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Hernia Repair " Part Two"

The description of a hernia and the need for operation or other treatment is discussed in part one. Now we review laparoscopic surgery and post operative care.

Repair via laparoscopy is advantageous if the patient has a double hernia (both groins affected) and for repeating hernias because the incisions can avoid the areas of the previous scars. Results up to five years after operation show that the success of this intervention is the same as normal open hernia repair but longer term results are not yet clear. It is possible to get back to normal activity more quickly after laparoscopic surgery but if it is a first time hernia repair the advantage of using a local anaesthetic for open surgery outweighs using a laparoscope.

Surgeons can repair hernias either under general anaesthetic or by using a local, the latter being injected into the operation site and the former injected through a venflon in the back of the hand. Pain during the operation under local should not be noticeable but patients may be aware that something is occurring at the site of the operation. Surgeons take thirty to sixty minutes to perform this repair and an anaesthetic with an extended time of action is often injected into the site so there is less pain when someone wakes up, and this can also be given by suppository.

Patients do not take any food for six hours before the operation and no fluids for the two hours beforehand. After the operation patients can walk about as soon as they feel able, with someone initially assisting them on getting up first. Stitches may be wholly placed under the skin and so they do not need to be removed. If clips or stitches in the skin are used they will need to be removed after about a week.

When a patient is ready to go home is very variable and the important factors are the presence of an adult at home to look after them, how well they are overall and the levels of pain they have been experiencing. Pain levels are extremely variable, with the majority having some pain for three to four days, especially when getting up into sitting from lying and getting down into a chair or back into bed. The muscles which have been repaired are working hard in these activities. To encourage activity and make sleep easier, painkillers are typically suggested.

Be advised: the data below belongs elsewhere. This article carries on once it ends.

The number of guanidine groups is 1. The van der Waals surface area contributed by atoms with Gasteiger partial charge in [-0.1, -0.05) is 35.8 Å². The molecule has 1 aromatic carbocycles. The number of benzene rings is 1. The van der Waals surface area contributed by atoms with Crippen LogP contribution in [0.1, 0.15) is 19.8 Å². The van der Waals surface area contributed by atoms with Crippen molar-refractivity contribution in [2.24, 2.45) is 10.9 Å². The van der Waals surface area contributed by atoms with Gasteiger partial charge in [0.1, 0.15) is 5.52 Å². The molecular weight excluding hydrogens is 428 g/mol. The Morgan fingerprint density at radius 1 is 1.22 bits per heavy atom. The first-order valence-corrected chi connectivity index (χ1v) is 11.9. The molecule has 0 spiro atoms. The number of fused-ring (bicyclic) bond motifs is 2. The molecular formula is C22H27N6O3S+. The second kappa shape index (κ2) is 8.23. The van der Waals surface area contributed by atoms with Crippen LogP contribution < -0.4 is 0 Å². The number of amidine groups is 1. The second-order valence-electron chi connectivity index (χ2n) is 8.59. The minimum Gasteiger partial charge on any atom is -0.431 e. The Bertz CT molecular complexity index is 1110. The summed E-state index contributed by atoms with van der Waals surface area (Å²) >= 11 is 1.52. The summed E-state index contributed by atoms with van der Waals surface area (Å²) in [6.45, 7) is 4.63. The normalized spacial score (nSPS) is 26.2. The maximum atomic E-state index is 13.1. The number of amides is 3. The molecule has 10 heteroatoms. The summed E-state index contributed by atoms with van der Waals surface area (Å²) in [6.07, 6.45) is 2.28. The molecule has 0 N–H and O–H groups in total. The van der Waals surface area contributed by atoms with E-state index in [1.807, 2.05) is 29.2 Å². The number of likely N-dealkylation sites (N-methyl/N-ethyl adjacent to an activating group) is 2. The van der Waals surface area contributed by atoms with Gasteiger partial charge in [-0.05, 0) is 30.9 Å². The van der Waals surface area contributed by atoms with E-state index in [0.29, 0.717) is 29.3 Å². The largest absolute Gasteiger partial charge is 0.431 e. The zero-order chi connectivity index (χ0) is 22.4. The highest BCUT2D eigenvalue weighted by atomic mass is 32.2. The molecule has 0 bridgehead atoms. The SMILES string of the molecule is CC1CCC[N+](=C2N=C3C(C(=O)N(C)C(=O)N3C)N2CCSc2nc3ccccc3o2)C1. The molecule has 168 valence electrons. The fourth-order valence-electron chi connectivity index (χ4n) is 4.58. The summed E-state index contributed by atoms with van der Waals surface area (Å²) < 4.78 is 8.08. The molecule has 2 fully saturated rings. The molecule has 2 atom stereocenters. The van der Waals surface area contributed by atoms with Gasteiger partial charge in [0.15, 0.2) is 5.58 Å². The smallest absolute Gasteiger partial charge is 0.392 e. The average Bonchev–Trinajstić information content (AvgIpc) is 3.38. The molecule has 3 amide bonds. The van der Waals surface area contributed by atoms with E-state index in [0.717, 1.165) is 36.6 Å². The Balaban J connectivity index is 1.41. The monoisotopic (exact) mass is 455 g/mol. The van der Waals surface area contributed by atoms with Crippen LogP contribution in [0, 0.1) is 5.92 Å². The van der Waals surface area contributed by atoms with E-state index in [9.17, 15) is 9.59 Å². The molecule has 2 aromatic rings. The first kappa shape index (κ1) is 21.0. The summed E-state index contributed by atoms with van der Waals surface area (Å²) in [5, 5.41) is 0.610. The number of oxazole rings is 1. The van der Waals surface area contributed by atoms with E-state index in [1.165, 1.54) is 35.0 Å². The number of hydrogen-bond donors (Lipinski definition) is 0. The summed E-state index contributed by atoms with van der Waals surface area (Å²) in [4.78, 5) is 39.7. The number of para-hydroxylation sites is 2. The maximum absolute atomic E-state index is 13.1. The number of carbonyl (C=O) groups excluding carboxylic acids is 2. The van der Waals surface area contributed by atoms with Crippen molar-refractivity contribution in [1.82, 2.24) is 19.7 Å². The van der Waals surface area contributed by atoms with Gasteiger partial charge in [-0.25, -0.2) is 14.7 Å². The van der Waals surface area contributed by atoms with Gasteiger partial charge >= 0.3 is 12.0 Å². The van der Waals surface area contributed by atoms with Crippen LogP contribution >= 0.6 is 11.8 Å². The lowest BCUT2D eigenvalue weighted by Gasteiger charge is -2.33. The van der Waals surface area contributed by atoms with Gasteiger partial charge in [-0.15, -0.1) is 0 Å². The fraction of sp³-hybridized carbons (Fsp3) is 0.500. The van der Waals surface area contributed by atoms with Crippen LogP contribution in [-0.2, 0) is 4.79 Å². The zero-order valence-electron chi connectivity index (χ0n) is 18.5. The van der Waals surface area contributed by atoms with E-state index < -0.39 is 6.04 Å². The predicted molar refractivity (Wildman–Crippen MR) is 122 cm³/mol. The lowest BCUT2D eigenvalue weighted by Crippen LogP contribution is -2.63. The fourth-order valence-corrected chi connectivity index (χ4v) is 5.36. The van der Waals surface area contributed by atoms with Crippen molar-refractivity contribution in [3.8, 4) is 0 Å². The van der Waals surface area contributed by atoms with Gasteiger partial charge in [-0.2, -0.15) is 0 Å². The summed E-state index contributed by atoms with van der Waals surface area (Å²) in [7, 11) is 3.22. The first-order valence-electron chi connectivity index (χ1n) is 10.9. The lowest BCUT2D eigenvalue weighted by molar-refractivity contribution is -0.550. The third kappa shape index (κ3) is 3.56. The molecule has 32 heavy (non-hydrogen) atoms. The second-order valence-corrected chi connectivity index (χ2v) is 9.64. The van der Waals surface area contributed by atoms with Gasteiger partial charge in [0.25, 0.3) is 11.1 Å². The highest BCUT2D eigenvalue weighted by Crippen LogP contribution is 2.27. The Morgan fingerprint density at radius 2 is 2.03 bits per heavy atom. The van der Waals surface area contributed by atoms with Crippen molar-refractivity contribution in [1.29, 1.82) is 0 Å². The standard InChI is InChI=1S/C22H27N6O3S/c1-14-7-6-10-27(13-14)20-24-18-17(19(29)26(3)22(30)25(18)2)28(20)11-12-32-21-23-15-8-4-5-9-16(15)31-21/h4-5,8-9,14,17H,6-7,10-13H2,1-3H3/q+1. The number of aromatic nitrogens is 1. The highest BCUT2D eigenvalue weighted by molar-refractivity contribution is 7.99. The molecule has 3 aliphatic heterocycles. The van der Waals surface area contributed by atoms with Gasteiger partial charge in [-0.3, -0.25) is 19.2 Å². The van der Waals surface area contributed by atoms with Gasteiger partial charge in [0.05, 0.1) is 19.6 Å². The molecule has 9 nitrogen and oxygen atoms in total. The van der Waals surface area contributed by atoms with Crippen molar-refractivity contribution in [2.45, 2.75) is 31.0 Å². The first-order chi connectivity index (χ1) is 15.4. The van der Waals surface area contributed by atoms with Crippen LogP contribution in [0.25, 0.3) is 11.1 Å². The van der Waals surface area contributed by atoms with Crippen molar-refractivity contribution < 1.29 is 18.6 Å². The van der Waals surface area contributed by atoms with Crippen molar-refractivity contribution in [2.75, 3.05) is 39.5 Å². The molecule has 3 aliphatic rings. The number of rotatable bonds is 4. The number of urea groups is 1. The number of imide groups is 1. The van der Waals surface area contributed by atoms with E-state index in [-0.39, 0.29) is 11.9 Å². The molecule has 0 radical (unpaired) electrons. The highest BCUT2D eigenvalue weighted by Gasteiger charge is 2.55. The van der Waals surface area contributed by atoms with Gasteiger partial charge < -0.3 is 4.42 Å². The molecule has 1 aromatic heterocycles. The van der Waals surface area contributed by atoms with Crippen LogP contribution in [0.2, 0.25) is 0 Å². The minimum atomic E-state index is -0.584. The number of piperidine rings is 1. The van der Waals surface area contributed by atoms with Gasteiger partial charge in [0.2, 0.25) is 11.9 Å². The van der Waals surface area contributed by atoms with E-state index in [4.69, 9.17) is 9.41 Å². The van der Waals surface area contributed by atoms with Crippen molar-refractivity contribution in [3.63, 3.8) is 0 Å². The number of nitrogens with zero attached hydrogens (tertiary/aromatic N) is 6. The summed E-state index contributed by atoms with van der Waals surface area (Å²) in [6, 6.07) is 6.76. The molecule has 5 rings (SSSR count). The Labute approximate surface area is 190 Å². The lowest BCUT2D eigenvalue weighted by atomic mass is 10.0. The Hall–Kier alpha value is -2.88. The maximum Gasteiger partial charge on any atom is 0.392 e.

Pulling and aching as the tissues stretch and become more mobile is common in the first four weeks as the amount of activity increases and the plastic mesh settles in. Careful washing of the wound with water and soap in a shower or a bath is allowable after about a couple of days once the dressing has been taken off. Talc should be avoided for about seven days. A transparent dressing can be used which is left in place for several days and allows both bathing and washing. The wound should be dry and well healed by about ten days after the event, making swimming unwise until this point.

Walking about can be attempted as soon as the patients feel they want to even though stiffness is common at first and long distance walking will not be easily achievable for at least a week after the event. Driving a car can be re-started once the patient feels confident enough to perform emergency manoeuvres, a point usually reached after ten days. Returning to work can be considered once patients feel they are comfortable enough to manage the physical activity. If they work from home or can resume work part time, patients can get back very early after the operation.

It is usual to feel stiffness in the abdomen whilst walking about although walking can be started whenever the patient feels like it. Longer distances are unlikely to be achieved until the first week has elapsed. Patients can go back to car driving when they feel sure they can perform emergency control activities and this is unlikely to occur before ten days. Work return can be attempted whenever the patient is comfy enough to get on with normal activities, although if they can work part time or from home they can re-start soon after operation.


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